When a Short, Sharp Intake of Breath Means “Yes” Posted by Transparent Language on Mar 19, 2009 in Culture, Swedish Language
My friend had to go to the doctor the other day, and afterwards, when we were having fika, he said: “wow, I guess I’m seriously sick. The doctor was making those scared little noises at pretty much everything I told her.”
As you can very easily guess, my friend is an expat and hasn’t been in Sweden all that long. And during his time here, it’s obvious that he’s been interacting mostly with fellow expats. The doctor’s visit was evidently the first time he got to talk to a real Swede. And judging from his description of their conversation, a real Swede it was indeed.
First I had to laugh (but just a tiny bit) and then crashed my friend’s expectations of being sjukskriven (being on sick leave) for a long time, because yeah, while he was sick, it wasn’t with anything really life threatening. Then proceeded to explain to him the meaning of those sharp intakes of breath – those scared little noises, as he called them.
Frankly, I got so used to those noises that I don’t even notice them anymore. And quite probably, you could even catch me producing them myself on a not-so-rare occasion.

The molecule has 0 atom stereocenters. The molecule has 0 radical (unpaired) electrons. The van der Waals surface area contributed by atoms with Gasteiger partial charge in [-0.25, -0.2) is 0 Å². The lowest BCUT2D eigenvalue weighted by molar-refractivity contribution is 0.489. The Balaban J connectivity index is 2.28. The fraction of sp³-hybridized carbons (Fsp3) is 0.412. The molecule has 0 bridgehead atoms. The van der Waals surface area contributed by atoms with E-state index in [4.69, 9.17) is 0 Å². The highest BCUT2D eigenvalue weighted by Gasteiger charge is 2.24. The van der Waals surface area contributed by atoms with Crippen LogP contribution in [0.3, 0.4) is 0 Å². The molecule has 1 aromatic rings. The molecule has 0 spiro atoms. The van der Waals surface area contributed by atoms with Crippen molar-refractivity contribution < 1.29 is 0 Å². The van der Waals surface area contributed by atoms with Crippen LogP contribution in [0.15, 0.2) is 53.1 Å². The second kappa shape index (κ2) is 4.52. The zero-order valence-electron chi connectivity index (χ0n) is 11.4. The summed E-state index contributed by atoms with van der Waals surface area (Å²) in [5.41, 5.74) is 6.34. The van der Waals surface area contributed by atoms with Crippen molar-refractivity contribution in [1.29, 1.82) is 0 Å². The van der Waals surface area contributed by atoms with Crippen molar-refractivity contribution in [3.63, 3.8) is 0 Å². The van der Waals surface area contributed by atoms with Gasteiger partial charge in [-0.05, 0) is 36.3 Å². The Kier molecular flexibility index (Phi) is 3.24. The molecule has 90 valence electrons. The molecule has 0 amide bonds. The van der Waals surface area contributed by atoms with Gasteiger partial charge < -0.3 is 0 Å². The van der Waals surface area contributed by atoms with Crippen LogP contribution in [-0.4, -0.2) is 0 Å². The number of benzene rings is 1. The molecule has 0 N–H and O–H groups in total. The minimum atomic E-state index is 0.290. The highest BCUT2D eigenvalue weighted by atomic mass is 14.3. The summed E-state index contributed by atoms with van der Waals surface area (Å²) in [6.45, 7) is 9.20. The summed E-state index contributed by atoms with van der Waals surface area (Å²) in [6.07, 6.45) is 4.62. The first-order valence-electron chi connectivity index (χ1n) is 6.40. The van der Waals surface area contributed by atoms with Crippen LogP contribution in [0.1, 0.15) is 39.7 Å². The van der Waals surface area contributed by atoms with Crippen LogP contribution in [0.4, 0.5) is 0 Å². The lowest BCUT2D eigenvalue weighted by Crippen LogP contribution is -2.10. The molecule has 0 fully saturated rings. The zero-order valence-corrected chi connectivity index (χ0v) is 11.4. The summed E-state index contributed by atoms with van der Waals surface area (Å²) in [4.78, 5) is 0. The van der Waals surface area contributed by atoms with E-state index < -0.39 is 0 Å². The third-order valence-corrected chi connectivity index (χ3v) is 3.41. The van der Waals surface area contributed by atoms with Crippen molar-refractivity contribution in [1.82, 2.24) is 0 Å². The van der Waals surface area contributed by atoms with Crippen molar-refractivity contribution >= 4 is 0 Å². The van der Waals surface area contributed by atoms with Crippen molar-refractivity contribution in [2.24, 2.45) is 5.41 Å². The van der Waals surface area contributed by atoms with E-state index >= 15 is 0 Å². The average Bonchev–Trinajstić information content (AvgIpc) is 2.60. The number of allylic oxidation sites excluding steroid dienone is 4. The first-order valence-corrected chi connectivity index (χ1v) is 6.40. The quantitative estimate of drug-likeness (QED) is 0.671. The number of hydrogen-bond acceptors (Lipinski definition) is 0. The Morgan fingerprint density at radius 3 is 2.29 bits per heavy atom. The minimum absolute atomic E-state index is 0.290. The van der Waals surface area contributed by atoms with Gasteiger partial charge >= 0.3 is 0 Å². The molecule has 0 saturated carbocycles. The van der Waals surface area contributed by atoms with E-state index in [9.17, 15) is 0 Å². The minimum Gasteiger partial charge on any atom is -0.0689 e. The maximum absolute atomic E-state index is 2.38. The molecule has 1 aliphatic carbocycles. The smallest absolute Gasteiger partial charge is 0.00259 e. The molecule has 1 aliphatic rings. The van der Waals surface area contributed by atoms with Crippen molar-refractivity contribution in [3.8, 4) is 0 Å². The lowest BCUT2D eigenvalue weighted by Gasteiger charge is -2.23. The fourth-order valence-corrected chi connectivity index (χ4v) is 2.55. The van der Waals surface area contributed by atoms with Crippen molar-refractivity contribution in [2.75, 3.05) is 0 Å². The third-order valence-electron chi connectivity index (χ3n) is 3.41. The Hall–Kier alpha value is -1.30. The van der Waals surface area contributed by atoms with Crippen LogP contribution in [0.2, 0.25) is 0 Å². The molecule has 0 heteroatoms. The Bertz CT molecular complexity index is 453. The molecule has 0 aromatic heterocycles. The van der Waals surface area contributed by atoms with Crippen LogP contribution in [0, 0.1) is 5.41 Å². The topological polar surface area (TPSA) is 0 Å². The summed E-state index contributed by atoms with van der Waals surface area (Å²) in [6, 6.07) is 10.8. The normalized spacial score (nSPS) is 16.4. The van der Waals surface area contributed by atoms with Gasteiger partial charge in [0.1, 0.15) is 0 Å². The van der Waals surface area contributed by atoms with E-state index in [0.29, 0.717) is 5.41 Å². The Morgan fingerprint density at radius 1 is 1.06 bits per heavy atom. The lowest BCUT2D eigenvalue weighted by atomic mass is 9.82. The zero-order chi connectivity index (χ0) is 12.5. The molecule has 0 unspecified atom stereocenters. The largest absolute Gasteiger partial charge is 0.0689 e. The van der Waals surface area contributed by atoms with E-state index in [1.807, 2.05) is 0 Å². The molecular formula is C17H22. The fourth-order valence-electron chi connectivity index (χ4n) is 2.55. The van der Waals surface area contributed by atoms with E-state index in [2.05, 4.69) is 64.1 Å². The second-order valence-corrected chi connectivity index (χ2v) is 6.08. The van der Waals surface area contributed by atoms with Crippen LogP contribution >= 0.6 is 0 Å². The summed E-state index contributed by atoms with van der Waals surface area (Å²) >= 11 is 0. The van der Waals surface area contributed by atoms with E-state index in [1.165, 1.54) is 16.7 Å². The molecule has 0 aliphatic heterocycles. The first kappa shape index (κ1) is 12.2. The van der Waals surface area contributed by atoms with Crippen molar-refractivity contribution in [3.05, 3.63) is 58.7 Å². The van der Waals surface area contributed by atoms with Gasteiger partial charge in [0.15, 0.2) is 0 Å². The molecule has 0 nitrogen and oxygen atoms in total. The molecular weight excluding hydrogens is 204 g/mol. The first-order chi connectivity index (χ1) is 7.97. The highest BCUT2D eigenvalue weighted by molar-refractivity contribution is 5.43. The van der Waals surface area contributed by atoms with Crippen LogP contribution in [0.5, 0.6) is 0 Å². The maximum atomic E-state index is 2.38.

My readers in Sweden know exactly what I’m talking about, and for the rest of you – I’ll do my best to explain.
At its simplest, I am talking about a sharp, sudden intake of breath. Some compare it to a “terrified” or surprised noise, or as my guy does – a choking attack in the middle of a conversation. Personally, the first time I heard it, I thought it was a sudden hiccup. Why? That’s exactly what it sounds like. Unfortunately, it signifies none of the above. At its simplest, it’s a sign that your speaker agrees with you, or acknowledges that he/ she heard and understood what you had to say.
(And here Anna draws a sharp breath.)
People (both Swedes and foreigners alike) say that in some regions of the country this custom is more prevalent than in others, but I’ve seen (or rather heard) it all over. Though maybe a bit more in the North than elsewhere. People also say that it’s a generational thing. Supposedly, older folks are more likely to start making that funny noise when you talk to them, but in my experience, plenty of younger ones do it just as frequently and with equal proficiency. One of my ex-coworkers, a woman in her twenties could even construct a whole vocabulary just out of sharp, sudden intakes of breath.
And yes, speaking of women, they tend to use this form of “yes” a bit more often than men. Frankly, I have very rarely had a guy go “hiccupping” on me like that.
And what about foreigners in Sweden? They either stubbornly resist, or after a few years, consciously or not, begin to do it themselves. So, when you also start adding this short, sharp intake of breath to you normal, every-day vocabulary, you know the time has finally come when you can honestly say that you have completely and utterly assimilated. Congratulations!